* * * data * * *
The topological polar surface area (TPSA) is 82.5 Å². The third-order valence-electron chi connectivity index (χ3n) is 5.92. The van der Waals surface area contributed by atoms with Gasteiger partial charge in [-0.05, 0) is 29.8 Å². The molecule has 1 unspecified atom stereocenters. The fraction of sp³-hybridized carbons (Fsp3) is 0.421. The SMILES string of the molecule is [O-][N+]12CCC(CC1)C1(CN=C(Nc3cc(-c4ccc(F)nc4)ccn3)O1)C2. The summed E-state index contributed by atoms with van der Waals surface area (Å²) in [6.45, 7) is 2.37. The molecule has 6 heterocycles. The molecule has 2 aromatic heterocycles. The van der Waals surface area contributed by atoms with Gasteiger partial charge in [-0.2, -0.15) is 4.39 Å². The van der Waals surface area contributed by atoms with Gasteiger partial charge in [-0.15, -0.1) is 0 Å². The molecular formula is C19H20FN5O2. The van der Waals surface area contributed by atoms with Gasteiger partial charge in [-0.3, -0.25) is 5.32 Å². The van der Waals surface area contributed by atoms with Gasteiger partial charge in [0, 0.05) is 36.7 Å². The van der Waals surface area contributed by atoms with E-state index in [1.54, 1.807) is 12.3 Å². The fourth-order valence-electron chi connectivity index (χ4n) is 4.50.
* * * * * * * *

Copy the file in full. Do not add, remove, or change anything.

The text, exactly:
The topological polar surface area (TPSA) is 82.5 Å². The third-order valence-electron chi connectivity index (χ3n) is 5.92. The van der Waals surface area contributed by atoms with Gasteiger partial charge in [-0.05, 0) is 29.8 Å². The molecule has 1 unspecified atom stereocenters. The fraction of sp³-hybridized carbons (Fsp3) is 0.421. The SMILES string of the molecule is [O-][N+]12CCC(CC1)C1(CN=C(Nc3cc(-c4ccc(F)nc4)ccn3)O1)C2. The summed E-state index contributed by atoms with van der Waals surface area (Å²) in [6.45, 7) is 2.37. The molecule has 6 heterocycles. The molecule has 2 aromatic heterocycles. The van der Waals surface area contributed by atoms with Gasteiger partial charge in [-0.2, -0.15) is 4.39 Å². The van der Waals surface area contributed by atoms with Gasteiger partial charge in [-0.15, -0.1) is 0 Å². The molecular formula is C19H20FN5O2. The van der Waals surface area contributed by atoms with Gasteiger partial charge in [-0.3, -0.25) is 5.32 Å². The van der Waals surface area contributed by atoms with Gasteiger partial charge in [0, 0.05) is 36.7 Å². The van der Waals surface area contributed by atoms with E-state index in [1.54, 1.807) is 12.3 Å². The fourth-order valence-electron chi connectivity index (χ4n) is 4.50.